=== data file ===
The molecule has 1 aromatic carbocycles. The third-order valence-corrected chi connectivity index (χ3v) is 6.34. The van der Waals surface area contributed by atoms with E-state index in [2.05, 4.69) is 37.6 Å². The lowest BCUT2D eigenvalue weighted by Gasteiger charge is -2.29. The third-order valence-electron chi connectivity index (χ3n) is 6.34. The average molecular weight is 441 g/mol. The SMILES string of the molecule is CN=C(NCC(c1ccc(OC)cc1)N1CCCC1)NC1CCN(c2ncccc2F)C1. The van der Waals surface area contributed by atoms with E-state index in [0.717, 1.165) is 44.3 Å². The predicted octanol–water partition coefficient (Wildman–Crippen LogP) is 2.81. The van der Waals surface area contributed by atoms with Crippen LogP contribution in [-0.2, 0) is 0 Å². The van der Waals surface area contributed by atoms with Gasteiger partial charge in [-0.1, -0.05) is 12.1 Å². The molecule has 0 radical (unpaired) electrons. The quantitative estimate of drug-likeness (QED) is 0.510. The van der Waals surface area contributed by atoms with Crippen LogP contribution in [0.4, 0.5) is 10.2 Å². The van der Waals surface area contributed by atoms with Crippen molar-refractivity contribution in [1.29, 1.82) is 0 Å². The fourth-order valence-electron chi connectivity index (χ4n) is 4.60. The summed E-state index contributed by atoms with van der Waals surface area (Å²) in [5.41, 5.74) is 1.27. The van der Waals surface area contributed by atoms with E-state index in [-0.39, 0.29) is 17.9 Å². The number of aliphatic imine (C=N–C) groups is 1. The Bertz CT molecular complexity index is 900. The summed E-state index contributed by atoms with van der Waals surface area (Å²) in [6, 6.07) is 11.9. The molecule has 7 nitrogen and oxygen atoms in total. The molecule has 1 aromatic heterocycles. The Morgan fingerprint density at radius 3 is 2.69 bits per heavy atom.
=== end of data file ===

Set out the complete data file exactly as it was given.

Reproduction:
The molecule has 1 aromatic carbocycles. The third-order valence-corrected chi connectivity index (χ3v) is 6.34. The van der Waals surface area contributed by atoms with E-state index in [2.05, 4.69) is 37.6 Å². The lowest BCUT2D eigenvalue weighted by Gasteiger charge is -2.29. The third-order valence-electron chi connectivity index (χ3n) is 6.34. The average molecular weight is 441 g/mol. The SMILES string of the molecule is CN=C(NCC(c1ccc(OC)cc1)N1CCCC1)NC1CCN(c2ncccc2F)C1. The van der Waals surface area contributed by atoms with E-state index in [0.717, 1.165) is 44.3 Å². The predicted octanol–water partition coefficient (Wildman–Crippen LogP) is 2.81. The van der Waals surface area contributed by atoms with Crippen LogP contribution in [-0.2, 0) is 0 Å². The van der Waals surface area contributed by atoms with Gasteiger partial charge in [-0.1, -0.05) is 12.1 Å². The molecule has 0 radical (unpaired) electrons. The quantitative estimate of drug-likeness (QED) is 0.510. The van der Waals surface area contributed by atoms with Crippen LogP contribution in [0.4, 0.5) is 10.2 Å². The van der Waals surface area contributed by atoms with Crippen molar-refractivity contribution in [1.29, 1.82) is 0 Å². The fourth-order valence-electron chi connectivity index (χ4n) is 4.60. The summed E-state index contributed by atoms with van der Waals surface area (Å²) in [5.41, 5.74) is 1.27. The van der Waals surface area contributed by atoms with E-state index in [-0.39, 0.29) is 17.9 Å². The number of aliphatic imine (C=N–C) groups is 1. The Bertz CT molecular complexity index is 900. The summed E-state index contributed by atoms with van der Waals surface area (Å²) in [6, 6.07) is 11.9. The molecule has 7 nitrogen and oxygen atoms in total. The molecule has 1 aromatic heterocycles. The Morgan fingerprint density at radius 3 is 2.69 bits per heavy atom.